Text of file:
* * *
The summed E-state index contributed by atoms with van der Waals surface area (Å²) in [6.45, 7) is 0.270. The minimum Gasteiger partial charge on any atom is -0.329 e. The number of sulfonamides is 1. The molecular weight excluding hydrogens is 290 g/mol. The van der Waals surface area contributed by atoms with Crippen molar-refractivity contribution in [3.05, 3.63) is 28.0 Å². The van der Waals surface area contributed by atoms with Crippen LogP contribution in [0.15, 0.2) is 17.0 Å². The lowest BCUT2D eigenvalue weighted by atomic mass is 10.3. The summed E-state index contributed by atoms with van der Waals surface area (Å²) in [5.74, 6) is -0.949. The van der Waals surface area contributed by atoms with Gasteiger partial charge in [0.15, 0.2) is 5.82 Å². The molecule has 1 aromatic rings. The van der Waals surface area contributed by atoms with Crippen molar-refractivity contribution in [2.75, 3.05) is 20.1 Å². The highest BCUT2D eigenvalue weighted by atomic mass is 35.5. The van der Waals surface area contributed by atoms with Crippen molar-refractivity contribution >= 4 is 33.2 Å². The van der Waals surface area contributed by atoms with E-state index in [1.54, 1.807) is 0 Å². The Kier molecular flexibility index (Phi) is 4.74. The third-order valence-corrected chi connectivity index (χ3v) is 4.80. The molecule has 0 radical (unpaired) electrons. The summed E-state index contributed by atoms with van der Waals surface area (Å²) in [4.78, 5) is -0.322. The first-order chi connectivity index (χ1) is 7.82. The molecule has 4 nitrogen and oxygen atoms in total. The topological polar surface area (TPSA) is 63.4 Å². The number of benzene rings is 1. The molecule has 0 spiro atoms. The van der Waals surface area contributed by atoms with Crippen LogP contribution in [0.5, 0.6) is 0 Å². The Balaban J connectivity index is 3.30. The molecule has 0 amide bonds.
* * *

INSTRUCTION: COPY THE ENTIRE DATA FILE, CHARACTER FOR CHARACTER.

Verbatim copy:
The summed E-state index contributed by atoms with van der Waals surface area (Å²) in [6.45, 7) is 0.270. The minimum Gasteiger partial charge on any atom is -0.329 e. The number of sulfonamides is 1. The molecular weight excluding hydrogens is 290 g/mol. The van der Waals surface area contributed by atoms with Crippen molar-refractivity contribution in [3.05, 3.63) is 28.0 Å². The van der Waals surface area contributed by atoms with Crippen LogP contribution in [0.15, 0.2) is 17.0 Å². The lowest BCUT2D eigenvalue weighted by atomic mass is 10.3. The summed E-state index contributed by atoms with van der Waals surface area (Å²) in [5.74, 6) is -0.949. The van der Waals surface area contributed by atoms with Gasteiger partial charge in [0.15, 0.2) is 5.82 Å². The molecule has 1 aromatic rings. The van der Waals surface area contributed by atoms with Crippen molar-refractivity contribution in [2.75, 3.05) is 20.1 Å². The highest BCUT2D eigenvalue weighted by atomic mass is 35.5. The van der Waals surface area contributed by atoms with Crippen molar-refractivity contribution >= 4 is 33.2 Å². The van der Waals surface area contributed by atoms with E-state index in [1.54, 1.807) is 0 Å². The Kier molecular flexibility index (Phi) is 4.74. The third-order valence-corrected chi connectivity index (χ3v) is 4.80. The molecule has 0 radical (unpaired) electrons. The summed E-state index contributed by atoms with van der Waals surface area (Å²) in [4.78, 5) is -0.322. The first-order chi connectivity index (χ1) is 7.82. The molecule has 4 nitrogen and oxygen atoms in total. The topological polar surface area (TPSA) is 63.4 Å². The number of benzene rings is 1. The molecule has 0 spiro atoms. The van der Waals surface area contributed by atoms with Crippen LogP contribution in [0.5, 0.6) is 0 Å². The Balaban J connectivity index is 3.30. The molecule has 0 amide bonds.